Monday, 28 January 2013

Big Garden Birdwatch

Yesterday I took an hour out to sit and watch the birds as part of the Big Garden Birdwatch.  The birds I saw were

Blackbird at the feeder - keeping an eye out for the competition

Willow-tit (or might have been Marsh-tit - I find it difficult to tell the difference)
Greater Spotted Woodpecker

A Blue-tit waits its turn at the feeder

A very enjoyable time, apart from the sleet and wind.  It is interesting to see the results of everyone's bird counts that are collected by the RSPB and the difference in data over years.  Some bird species seem to be declining, while others are growing in number and they are keen to find out the reasons why.

A pair of Bullfinch make a fleeting visit

It is anyway a wonderful excuse to be quiet and watch wildlife in the garden (in my case at my worksheds) and learn more about each bird's habits and character.  I was thrilled to see the Bullfinch - a pair flew in and landed on the dock stems and pecked at the seed sprigs - but the bird which I enjoyed watching most was the Dunnock.  Rather secretive and well camouflaged, it bobbed and flitted about feeding and hiding in the branches or hopping on the ground, skittish on its thin pinky/orange legs.

Dunnock perching unusually close

It also surprises me how much energy some birds expend on defending their spot - there are lots of spats around the feeders and on the bird table - the Robins are very argumentative and feathers do fly in the squabbles.  Blackbirds too, who stand guard over their meal, swooping in on other Blackbirds, who dash off full and loud  alarm calling their frustration.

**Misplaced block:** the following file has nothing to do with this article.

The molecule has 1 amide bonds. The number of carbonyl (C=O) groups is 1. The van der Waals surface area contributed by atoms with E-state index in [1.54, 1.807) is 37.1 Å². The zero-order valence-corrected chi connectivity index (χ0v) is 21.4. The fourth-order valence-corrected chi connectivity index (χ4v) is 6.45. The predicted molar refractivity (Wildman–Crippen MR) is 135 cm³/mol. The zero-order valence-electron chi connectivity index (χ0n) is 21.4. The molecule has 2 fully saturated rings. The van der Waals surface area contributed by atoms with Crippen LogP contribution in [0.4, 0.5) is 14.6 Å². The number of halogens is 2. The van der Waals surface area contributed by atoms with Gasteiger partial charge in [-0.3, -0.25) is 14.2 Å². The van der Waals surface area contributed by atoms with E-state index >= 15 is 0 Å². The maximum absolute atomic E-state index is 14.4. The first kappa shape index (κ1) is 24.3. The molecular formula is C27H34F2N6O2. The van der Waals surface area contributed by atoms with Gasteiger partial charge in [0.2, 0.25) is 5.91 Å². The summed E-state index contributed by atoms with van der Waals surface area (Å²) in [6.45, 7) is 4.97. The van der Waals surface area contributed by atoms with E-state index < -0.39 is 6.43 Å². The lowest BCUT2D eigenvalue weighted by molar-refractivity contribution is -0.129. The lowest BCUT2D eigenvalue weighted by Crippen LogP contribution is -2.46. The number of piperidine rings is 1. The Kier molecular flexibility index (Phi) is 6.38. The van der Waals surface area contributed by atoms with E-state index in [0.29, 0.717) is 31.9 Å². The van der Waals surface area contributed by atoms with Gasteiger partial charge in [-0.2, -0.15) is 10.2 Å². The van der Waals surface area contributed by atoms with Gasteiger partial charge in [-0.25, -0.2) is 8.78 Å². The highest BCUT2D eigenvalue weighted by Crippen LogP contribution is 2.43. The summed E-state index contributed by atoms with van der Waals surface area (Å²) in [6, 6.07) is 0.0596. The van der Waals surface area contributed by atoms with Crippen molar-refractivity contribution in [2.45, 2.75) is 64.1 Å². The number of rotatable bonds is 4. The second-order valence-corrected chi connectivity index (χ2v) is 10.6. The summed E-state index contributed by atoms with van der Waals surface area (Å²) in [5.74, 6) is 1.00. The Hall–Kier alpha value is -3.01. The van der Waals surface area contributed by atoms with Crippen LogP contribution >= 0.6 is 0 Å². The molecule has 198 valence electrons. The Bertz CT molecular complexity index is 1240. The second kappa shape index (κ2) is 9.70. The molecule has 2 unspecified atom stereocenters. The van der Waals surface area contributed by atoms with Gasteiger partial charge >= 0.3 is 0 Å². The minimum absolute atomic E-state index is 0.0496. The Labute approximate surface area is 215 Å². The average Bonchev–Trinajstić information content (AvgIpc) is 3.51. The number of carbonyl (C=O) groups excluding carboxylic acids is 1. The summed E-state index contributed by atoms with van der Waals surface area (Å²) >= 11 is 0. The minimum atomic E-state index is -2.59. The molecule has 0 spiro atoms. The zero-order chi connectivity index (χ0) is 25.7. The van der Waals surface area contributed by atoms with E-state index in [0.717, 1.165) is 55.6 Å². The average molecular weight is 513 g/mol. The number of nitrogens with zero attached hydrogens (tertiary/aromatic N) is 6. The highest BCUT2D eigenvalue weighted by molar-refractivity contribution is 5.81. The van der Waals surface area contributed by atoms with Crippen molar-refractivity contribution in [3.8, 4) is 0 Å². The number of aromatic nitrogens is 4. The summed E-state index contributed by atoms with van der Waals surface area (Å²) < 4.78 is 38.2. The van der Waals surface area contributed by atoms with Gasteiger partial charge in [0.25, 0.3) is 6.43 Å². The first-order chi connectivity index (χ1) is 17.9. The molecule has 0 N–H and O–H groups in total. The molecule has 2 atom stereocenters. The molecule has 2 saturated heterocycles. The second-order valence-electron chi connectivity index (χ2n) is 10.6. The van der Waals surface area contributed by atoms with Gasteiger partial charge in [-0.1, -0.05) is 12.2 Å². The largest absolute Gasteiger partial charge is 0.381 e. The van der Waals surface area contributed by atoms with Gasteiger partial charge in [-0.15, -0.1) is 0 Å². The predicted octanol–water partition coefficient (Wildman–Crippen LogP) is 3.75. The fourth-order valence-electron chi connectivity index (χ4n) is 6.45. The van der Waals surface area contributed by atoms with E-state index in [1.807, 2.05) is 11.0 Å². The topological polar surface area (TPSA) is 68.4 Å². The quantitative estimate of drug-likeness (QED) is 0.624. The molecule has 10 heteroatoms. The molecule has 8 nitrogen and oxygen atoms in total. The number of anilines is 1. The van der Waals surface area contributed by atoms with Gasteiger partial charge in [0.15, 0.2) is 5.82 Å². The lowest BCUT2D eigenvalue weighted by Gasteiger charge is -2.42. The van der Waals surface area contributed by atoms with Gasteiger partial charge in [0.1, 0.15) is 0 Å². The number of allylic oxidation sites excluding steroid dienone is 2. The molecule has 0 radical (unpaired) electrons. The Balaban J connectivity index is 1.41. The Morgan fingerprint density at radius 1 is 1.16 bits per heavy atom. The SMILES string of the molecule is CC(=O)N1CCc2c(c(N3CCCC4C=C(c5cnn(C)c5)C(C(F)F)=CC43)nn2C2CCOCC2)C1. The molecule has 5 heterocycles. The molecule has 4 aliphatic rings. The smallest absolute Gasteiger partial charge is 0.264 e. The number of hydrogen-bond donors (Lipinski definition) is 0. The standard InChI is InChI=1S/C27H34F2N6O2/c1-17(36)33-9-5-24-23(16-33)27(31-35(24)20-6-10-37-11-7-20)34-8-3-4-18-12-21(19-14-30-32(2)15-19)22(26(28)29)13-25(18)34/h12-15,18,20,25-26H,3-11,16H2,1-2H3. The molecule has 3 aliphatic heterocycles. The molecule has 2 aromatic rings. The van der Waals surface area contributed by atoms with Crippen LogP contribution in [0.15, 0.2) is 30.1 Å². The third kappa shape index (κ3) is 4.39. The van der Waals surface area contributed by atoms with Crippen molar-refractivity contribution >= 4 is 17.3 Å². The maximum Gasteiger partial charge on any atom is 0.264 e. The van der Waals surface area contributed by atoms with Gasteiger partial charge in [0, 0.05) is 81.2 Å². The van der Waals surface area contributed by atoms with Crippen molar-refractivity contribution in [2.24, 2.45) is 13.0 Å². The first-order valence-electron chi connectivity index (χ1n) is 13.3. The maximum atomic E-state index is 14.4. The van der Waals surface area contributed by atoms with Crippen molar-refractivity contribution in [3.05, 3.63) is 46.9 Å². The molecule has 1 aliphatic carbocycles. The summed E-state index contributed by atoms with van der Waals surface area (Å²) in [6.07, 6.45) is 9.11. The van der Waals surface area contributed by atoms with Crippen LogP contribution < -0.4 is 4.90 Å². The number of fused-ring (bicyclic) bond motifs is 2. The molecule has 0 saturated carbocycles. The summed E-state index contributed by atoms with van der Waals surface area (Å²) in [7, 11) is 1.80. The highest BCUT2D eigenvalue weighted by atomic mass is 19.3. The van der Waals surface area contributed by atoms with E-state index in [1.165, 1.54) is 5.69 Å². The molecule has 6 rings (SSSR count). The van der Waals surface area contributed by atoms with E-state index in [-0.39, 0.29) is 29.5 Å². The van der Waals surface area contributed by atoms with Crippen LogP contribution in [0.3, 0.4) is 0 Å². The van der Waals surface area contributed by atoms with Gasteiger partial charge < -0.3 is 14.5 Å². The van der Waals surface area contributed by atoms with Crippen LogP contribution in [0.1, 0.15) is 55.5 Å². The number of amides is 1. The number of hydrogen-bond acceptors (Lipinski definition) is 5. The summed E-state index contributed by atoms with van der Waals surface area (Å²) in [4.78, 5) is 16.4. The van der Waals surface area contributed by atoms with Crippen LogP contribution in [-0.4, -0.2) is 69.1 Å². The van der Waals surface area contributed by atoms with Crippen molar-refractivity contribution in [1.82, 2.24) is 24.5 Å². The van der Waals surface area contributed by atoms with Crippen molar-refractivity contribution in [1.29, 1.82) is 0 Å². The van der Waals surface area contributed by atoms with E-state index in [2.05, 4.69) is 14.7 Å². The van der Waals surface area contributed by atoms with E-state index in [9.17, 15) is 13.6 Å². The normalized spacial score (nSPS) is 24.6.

Long-tailed tits at the feeders

Thankyou all you birds for visiting my garden and being so lovely to watch!

Saturday, 26 January 2013

Green Shoots

As the latest thick blanket of snow lands from leaden grey skies, I'm indoors marvelling at a delicate green shoot on my pussy willow stems. 

Sunday, 20 January 2013

Bird companions

My feeders have been busy all day with birds - Blue-tits, Great-tits, Dunnocks, Chaffinch, Robins, Cole-tits, Blackbirds, Woodpecker and a gang of Long-Tailed-tits came by, and noisily took over for half an hour or so.  Alarm call shrieks made me stick my head out of the workshop, to see a Sparrow Hawk swoop past in determined flight.  All was quiet for a while.

Robin visiting the bird table - watches me all the time and follows me around

I cleared snow over an area of grass for the geese - it is some days since they grazed, and they eagerly followed my raking.  Very soon a Redwing came down and started foraging on the cleared grass, it pulled up a worm.  My stoat also made an appearance, and bounded in the snow, pushing something ahead of it, nosing it around as if in play.  It disappeared before I could see what it was. 

Treecreeper scampering up the trunk and probing in the bark for insects